In the case Shield Mark BV v. Joost Kist hodn Memex, an advertising campaign by communication consultant Joost Kist used a melody consisting of the first nine notes of Für Elise and also sold a computer program which, on starting, featured a cockcrow. Both sounds had been registered by Shield Mark, a Dutch intellectual property (IP) consultancy, which brought an action against Kist for infringement of its trademark and unfair competition. The ECJ ruled that the Beethoven melody was capable of being protected, whereas “cock-a-doodle-do” was not.
Daniel Doherty, a trainee solicitor at IP specialists Lawdit Solicitors, claimed that the ruling was “a clear victory for the advocates of the so-called ‘new trademarks’”, such as sounds, smells and shapes. He said: “The ECJ recognised that signs consisting of sounds or noises can qualify for trademark registration and that the member states cannot prohibit, in their national law, registration for such signs.
“Since the Trade Marks Directive came into force, there have been a number of cases on this, and some courts have said you can’t have sound marks. One of the requirements for a trademark is that it can actually be represented graphically, so that you should be able to put it down on a piece of paper. There are various ways you can do this by musical notes or onomatopoeia.”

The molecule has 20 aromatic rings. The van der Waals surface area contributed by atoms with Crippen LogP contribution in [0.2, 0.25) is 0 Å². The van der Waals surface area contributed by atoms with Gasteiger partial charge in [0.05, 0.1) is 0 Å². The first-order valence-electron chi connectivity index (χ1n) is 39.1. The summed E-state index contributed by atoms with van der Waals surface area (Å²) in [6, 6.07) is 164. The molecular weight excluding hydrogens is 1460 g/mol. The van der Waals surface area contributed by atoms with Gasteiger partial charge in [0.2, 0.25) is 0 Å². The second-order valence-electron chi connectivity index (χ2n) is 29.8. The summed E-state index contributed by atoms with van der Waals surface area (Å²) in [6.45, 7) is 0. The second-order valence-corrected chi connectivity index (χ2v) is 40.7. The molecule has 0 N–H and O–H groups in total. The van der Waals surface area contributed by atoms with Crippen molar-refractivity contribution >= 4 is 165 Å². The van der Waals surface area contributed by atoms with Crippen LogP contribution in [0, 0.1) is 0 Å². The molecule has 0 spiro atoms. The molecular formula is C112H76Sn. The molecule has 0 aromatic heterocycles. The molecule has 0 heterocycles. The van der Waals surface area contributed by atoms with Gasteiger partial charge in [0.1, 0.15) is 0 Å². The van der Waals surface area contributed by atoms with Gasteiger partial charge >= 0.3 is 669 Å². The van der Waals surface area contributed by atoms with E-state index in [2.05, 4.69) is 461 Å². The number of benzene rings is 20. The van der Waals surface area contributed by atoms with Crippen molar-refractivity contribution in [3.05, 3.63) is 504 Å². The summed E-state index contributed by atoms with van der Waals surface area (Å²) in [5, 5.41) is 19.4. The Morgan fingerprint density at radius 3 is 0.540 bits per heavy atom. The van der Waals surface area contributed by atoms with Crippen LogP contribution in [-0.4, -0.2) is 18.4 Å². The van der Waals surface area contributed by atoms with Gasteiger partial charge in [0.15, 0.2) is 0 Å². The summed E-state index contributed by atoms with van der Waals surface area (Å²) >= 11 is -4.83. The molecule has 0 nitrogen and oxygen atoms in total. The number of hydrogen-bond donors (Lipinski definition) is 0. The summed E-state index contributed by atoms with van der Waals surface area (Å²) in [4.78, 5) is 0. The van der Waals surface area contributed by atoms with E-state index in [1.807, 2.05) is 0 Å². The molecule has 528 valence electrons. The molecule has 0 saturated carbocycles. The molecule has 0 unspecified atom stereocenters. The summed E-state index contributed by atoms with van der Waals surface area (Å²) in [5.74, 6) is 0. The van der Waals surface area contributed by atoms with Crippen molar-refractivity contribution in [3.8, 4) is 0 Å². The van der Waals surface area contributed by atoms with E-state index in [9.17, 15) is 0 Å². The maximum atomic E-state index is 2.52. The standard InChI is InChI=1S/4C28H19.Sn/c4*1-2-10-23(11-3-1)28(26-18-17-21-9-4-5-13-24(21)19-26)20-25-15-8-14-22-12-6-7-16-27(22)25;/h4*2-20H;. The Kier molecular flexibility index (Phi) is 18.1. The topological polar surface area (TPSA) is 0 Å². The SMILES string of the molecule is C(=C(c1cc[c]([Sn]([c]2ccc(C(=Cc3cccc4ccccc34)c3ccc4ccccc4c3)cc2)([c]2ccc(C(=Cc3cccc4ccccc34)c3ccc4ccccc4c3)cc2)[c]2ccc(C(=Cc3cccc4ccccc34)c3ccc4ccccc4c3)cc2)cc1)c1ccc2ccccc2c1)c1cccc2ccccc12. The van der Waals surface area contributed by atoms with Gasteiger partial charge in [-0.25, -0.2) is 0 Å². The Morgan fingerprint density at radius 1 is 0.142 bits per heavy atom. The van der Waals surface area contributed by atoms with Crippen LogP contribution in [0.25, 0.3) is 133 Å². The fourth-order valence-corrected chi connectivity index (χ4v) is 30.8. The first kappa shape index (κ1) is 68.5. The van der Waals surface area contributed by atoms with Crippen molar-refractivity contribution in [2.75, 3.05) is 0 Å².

The Dutch courts referred two questions to the ECJ: first, whether Article 2 of the Trade Marks Directive precluded sounds or noises from being regarded as trademarks, and second, what requirements the directive layed down for sound marks to be capable of being represented graphically.
The ECJ ruled that signs consisting of sounds or noises were “in principle” capable of being registered as trademarks, on condition that they were “capable of distinguishing goods or services without any risk of confusion”. The court also ruled that they were “capable of being represented graphically in a clear, precise and stable manner” which allowed third parties to “understand without difficulty what trademark is being protected”.
On the second point, the court ruled that a trademark could consist of a sound provided that it could be represented “graphically, particularly by means of images, lines or characters, and that its representation is clear, precise, self-contained, easily accessible, intelligible, durable and objective”. But the court added that those requirements were not satisfied when the sign was represented by a description “using the written language, such as an indication that the sign consists of the notes going to make up a musical work, or the indication that it is the cry of an animal, or by means of a simple onomatopoeia”.